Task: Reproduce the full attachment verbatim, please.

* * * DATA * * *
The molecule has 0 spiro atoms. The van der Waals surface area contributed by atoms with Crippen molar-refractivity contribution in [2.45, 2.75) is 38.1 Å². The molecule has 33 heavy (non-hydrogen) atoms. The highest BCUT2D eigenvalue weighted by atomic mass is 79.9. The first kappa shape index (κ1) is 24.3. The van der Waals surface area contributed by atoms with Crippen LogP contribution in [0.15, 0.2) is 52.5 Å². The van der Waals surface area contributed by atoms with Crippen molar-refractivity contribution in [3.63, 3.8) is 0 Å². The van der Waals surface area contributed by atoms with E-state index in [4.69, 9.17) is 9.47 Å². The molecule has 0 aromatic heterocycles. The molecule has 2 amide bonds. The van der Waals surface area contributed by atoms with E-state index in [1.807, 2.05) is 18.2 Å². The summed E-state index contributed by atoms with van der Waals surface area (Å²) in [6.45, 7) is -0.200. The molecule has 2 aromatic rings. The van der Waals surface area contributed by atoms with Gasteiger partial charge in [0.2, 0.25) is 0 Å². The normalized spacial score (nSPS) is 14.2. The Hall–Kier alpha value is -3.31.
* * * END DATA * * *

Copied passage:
The molecule has 0 spiro atoms. The van der Waals surface area contributed by atoms with Crippen molar-refractivity contribution in [2.45, 2.75) is 38.1 Å². The molecule has 33 heavy (non-hydrogen) atoms. The highest BCUT2D eigenvalue weighted by atomic mass is 79.9. The first kappa shape index (κ1) is 24.3. The van der Waals surface area contributed by atoms with Crippen LogP contribution in [0.15, 0.2) is 52.5 Å². The van der Waals surface area contributed by atoms with Crippen molar-refractivity contribution in [3.63, 3.8) is 0 Å². The van der Waals surface area contributed by atoms with E-state index in [4.69, 9.17) is 9.47 Å². The molecule has 0 aromatic heterocycles. The molecule has 2 amide bonds. The van der Waals surface area contributed by atoms with E-state index in [1.807, 2.05) is 18.2 Å². The summed E-state index contributed by atoms with van der Waals surface area (Å²) in [6.45, 7) is -0.200. The molecule has 2 aromatic rings. The van der Waals surface area contributed by atoms with Gasteiger partial charge in [0.2, 0.25) is 0 Å². The normalized spacial score (nSPS) is 14.2. The Hall–Kier alpha value is -3.31.